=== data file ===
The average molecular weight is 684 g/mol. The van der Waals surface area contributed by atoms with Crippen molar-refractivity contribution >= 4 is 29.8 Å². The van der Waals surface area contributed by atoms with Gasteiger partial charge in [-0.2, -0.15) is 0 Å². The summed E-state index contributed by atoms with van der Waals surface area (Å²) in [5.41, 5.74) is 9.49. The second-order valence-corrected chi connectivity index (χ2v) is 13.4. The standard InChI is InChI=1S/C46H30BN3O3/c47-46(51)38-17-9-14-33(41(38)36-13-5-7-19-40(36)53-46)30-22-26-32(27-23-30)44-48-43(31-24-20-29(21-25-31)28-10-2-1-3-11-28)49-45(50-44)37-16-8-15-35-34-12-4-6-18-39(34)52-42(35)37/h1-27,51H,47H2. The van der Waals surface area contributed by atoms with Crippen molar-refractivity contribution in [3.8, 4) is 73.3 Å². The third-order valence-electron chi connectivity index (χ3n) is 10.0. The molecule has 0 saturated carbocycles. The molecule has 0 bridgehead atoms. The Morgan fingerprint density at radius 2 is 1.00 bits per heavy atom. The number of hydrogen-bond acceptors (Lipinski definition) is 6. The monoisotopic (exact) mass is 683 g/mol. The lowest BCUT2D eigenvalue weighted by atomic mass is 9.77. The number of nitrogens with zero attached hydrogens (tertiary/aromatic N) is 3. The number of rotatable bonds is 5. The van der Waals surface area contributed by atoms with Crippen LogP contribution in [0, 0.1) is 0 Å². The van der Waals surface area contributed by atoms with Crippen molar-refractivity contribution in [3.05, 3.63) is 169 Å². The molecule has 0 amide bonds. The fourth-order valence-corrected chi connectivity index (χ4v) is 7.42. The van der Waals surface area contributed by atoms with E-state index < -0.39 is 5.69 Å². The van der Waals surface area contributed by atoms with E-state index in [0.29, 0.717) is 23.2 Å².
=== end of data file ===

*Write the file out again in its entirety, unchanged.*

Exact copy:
The average molecular weight is 684 g/mol. The van der Waals surface area contributed by atoms with Crippen molar-refractivity contribution >= 4 is 29.8 Å². The van der Waals surface area contributed by atoms with Gasteiger partial charge in [-0.2, -0.15) is 0 Å². The summed E-state index contributed by atoms with van der Waals surface area (Å²) in [5.41, 5.74) is 9.49. The second-order valence-corrected chi connectivity index (χ2v) is 13.4. The standard InChI is InChI=1S/C46H30BN3O3/c47-46(51)38-17-9-14-33(41(38)36-13-5-7-19-40(36)53-46)30-22-26-32(27-23-30)44-48-43(31-24-20-29(21-25-31)28-10-2-1-3-11-28)49-45(50-44)37-16-8-15-35-34-12-4-6-18-39(34)52-42(35)37/h1-27,51H,47H2. The van der Waals surface area contributed by atoms with Crippen molar-refractivity contribution in [3.8, 4) is 73.3 Å². The third-order valence-electron chi connectivity index (χ3n) is 10.0. The molecule has 0 saturated carbocycles. The molecule has 0 bridgehead atoms. The Morgan fingerprint density at radius 2 is 1.00 bits per heavy atom. The number of hydrogen-bond acceptors (Lipinski definition) is 6. The monoisotopic (exact) mass is 683 g/mol. The lowest BCUT2D eigenvalue weighted by atomic mass is 9.77. The number of nitrogens with zero attached hydrogens (tertiary/aromatic N) is 3. The number of rotatable bonds is 5. The van der Waals surface area contributed by atoms with Crippen LogP contribution in [0, 0.1) is 0 Å². The van der Waals surface area contributed by atoms with Crippen molar-refractivity contribution in [3.05, 3.63) is 169 Å². The molecule has 0 amide bonds. The fourth-order valence-corrected chi connectivity index (χ4v) is 7.42. The van der Waals surface area contributed by atoms with E-state index < -0.39 is 5.69 Å². The van der Waals surface area contributed by atoms with E-state index in [0.29, 0.717) is 23.2 Å².